A bruise, medically referred to as a contusion, is caused when tiny blood vessels are damaged or broken as the result of a blow to the skin. The raised area of a bump or bruise results from blood leaking from injured blood vessels into the tissues, such as muscle, as well as from the body's response to the injury. A purplish, flat bruise that occurs when blood leaks out into the top layers of skin is called an ecchymosis. Petechiae, another type of bruise, refers to very small, one to three millimeter accumulations of blood beneath the skin.
Bruises change colors over time in a predictable pattern, so that it is possible to estimate when an injury occurred by the color of the bruise. Initially, a bruise will be reddish, the color of the blood under the skin. Individuals with darker skin tones may have trouble distinguishing a bruise. After one to two days, the red blood cells begin to break down, and the bruise will darken to a blue or purplish color. This fades to green at about day six. Around the eighth or ninth day, the skin over the bruised area will have a brown or yellowish appearance, and the skin will gradually change back to its normal color.
Bruising can occur due to trauma or injury, certain medications that thin the blood (including warfarin or Coumadin© and aspirin), physical abuse, bleeding disorders (such as hemophilia), and other medical conditions, including immune disorders (such as human immunodeficiency virus (HIV)), leukemia (cancer of the blood), drug and alcohol addiction, and aplastic anemia (lack of red blood cell production).
The injury required to produce a bruise varies with age. While it may take quite a bit of force to cause a bruise in a young child, even minor bumps and scrapes may cause extensive bruising or ecchymosis in an elderly person. Blood vessels become more fragile as individuals age and bruising may even occur without prior injury in the elderly.
CAUSES AND RISK FACTORS
Anyone can get a bruise. Some individuals, including women, are more prone to bruising than are others. Easy bruising in women is thought to be due to hormonal changes. As an individual gets older, several factors may contribute to increased bruising, including aging capillaries and thinning skin. Over time, the tissues supporting these vessels weaken, and capillary walls become more fragile and prone to rupture. During the aging process, the skin becomes thinner and loses some of the protective fatty layer that helps cushion blood vessels against injury. Excessive exposure to the sun can thin the skin much like aging, as does smoking and lack of hydration (water).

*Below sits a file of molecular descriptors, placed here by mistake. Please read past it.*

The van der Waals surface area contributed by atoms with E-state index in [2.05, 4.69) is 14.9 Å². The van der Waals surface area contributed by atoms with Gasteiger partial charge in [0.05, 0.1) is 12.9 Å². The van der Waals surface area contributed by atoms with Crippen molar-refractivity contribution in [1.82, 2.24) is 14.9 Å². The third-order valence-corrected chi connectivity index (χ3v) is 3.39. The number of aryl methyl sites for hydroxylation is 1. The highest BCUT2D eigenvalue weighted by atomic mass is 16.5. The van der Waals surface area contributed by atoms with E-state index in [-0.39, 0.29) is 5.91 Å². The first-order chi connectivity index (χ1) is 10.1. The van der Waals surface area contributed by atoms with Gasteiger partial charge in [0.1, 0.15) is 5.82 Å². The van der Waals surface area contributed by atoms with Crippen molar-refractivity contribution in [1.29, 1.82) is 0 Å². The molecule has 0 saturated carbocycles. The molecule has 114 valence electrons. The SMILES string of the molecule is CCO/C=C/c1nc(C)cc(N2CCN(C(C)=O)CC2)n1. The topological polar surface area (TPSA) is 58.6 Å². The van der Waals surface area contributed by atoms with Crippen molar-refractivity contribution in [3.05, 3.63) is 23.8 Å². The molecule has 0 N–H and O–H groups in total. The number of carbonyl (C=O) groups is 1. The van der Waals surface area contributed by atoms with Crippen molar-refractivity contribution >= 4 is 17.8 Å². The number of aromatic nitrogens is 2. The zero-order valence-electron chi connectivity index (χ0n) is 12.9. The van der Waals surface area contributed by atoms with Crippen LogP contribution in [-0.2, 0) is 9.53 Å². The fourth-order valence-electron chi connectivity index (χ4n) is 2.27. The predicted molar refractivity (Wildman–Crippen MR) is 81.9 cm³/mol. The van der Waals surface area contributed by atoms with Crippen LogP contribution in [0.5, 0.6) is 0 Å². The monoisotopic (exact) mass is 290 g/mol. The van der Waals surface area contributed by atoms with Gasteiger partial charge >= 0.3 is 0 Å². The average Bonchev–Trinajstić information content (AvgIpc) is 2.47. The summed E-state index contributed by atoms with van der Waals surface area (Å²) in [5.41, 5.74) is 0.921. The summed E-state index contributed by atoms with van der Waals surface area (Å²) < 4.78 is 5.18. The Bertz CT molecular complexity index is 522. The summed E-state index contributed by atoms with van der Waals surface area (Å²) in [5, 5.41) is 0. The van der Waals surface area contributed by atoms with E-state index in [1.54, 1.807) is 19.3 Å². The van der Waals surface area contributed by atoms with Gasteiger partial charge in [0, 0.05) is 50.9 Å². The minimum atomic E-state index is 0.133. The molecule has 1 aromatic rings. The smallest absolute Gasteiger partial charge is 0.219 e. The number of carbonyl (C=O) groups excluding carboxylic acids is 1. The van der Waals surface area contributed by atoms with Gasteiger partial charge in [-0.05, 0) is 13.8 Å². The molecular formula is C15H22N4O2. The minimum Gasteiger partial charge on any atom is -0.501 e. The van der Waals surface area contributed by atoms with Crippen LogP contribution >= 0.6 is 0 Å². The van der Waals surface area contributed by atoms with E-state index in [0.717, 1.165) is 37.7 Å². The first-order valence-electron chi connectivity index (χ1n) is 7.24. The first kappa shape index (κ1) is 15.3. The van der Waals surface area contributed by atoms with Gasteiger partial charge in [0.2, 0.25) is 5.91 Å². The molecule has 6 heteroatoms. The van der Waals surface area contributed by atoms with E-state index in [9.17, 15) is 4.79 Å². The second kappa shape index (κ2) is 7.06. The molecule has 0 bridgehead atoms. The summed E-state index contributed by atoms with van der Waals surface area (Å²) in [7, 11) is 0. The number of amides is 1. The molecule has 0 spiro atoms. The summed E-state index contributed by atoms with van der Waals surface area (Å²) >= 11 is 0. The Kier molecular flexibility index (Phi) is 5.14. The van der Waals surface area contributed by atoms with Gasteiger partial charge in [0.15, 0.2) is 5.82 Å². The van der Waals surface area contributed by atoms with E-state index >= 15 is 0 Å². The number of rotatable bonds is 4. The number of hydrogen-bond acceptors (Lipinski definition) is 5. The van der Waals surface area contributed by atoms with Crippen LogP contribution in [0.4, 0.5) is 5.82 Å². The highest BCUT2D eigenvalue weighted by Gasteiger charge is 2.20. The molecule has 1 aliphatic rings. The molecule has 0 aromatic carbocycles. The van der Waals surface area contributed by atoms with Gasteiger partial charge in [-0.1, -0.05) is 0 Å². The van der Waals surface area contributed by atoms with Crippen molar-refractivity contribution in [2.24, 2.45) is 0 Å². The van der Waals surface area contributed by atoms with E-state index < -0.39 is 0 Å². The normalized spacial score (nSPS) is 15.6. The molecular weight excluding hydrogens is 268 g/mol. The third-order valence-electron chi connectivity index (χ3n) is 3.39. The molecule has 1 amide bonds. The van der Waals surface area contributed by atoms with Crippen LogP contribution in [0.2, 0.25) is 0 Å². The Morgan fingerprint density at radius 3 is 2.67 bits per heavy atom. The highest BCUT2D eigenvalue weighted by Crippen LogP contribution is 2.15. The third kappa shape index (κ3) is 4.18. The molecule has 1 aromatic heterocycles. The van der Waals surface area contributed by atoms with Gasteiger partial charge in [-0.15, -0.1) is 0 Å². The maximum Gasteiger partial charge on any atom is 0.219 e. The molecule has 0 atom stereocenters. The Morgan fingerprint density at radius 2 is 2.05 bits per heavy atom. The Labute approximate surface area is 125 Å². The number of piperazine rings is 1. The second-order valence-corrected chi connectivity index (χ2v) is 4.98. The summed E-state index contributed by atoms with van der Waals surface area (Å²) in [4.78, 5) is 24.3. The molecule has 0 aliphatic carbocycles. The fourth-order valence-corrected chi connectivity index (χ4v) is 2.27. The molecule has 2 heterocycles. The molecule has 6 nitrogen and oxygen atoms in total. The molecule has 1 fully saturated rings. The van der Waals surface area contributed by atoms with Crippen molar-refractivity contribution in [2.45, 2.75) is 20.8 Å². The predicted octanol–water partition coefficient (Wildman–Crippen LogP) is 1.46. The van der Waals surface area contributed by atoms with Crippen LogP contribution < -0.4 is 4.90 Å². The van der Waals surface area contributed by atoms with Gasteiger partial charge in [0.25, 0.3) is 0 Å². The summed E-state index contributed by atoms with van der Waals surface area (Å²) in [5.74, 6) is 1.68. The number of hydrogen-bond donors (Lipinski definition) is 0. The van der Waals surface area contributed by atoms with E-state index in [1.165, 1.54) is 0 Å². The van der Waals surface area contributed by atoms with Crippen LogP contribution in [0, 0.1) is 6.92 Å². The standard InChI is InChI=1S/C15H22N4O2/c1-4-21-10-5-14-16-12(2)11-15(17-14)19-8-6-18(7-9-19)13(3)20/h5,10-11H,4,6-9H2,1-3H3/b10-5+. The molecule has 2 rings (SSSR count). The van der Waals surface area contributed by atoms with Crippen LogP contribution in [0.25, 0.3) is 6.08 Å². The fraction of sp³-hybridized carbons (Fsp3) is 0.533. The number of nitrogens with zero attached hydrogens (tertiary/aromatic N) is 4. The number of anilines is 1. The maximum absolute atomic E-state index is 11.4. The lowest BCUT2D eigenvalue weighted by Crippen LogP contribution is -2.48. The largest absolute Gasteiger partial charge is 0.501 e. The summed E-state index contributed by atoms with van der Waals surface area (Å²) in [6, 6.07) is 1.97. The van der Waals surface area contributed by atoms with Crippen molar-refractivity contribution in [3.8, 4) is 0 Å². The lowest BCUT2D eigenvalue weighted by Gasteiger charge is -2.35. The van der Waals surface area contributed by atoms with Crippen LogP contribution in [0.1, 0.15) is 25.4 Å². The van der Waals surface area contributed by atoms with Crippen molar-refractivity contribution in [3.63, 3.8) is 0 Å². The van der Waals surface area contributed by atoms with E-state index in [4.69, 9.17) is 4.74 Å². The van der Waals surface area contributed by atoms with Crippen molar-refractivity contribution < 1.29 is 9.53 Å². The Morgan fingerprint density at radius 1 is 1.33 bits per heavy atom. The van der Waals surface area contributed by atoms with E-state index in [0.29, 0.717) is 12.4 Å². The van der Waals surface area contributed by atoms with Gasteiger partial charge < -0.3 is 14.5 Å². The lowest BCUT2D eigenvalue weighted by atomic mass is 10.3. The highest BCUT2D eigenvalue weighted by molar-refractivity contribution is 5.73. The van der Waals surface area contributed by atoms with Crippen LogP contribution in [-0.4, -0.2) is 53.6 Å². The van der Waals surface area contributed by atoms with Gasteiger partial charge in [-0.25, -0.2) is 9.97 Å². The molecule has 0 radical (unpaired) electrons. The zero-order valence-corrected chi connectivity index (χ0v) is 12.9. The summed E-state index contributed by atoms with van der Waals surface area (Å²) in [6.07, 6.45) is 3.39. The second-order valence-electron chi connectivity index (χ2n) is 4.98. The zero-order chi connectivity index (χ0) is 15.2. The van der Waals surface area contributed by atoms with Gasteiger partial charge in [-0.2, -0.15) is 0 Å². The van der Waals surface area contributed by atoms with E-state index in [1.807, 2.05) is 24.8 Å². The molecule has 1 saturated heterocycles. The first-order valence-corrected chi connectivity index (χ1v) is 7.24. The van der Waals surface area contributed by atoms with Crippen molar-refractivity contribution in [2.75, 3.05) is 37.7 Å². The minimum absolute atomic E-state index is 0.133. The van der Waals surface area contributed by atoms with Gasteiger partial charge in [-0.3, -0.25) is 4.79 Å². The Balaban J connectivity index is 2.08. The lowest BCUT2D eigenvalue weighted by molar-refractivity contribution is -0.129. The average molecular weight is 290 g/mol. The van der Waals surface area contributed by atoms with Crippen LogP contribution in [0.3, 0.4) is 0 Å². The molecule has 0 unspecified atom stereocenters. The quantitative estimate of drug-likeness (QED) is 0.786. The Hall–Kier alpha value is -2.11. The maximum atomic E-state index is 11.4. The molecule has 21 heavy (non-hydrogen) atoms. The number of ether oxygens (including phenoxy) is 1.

Medications: The amount of bruising may also be affected by medications that interfere with blood clotting. Thus, medications may cause more bleeding into the skin or tissues. Certain drugs, medications, substances, and toxins may cause bruising. It is recommended by healthcare professionals to always advise a doctor and/or pharmacist of any medications or treatments being used, including prescription, over-the-counter (OTC), and integrative therapies (including herbs and vitamins). Medications that may cause an increase in bleeding include: blood thinning medications, such as warfarin (Coumadin©), clopedigrel (Plavix©), and aspirin; birth control pills, such as estrogen and progesterone combinations; non-steroidal anti-inflammatory drugs, such as ibuprofen (Advil©), naproxen (Naprosyn©, Aleve©), celecoxib (Celebrex©), and indomethacin (Indocin©); some diuretics (drugs that increase fluid loss), such as furosemide (Lasix©); and corticosteroids or steroids, such as prednisone (Deltasone©).
Certain dietary supplements such as vitamin E, fish oil, ginkgo (Ginkgo biloba), ginger (Zingiber officinalis), and garlic (Allium sativum) also may increase the risk of bruising. These and many other supplements may have a blood-thinning effect. It is highly recommended by healthcare professionals to tell a pharmacist or doctor when taking dietary supplements along with prescription medications, such as those that may thin the blood.
The following are some of the possible causes of bruising as a symptom: sports-related injuries; accidents; falls; physical abuse; bleeding disorders, such as hemophilia and Von Willebrand's disease; Ehlers-Danlos syndrome, which is a genetic defect in collagen and connective-tissue synthesis and structure; immune disorders, such as human immunodeficiency virus (HIV); leukemia (cancer of the blood); liver diseases, such as cirrhosis; drug and alcohol addiction; aplastic anemia (lack of red blood cell production); disseminated intravascular coagulation (DIC, or blood coagulation throughout the body); and scurvy (a condition caused by a lack of vitamin C).
SIGNS AND SYMPTOMS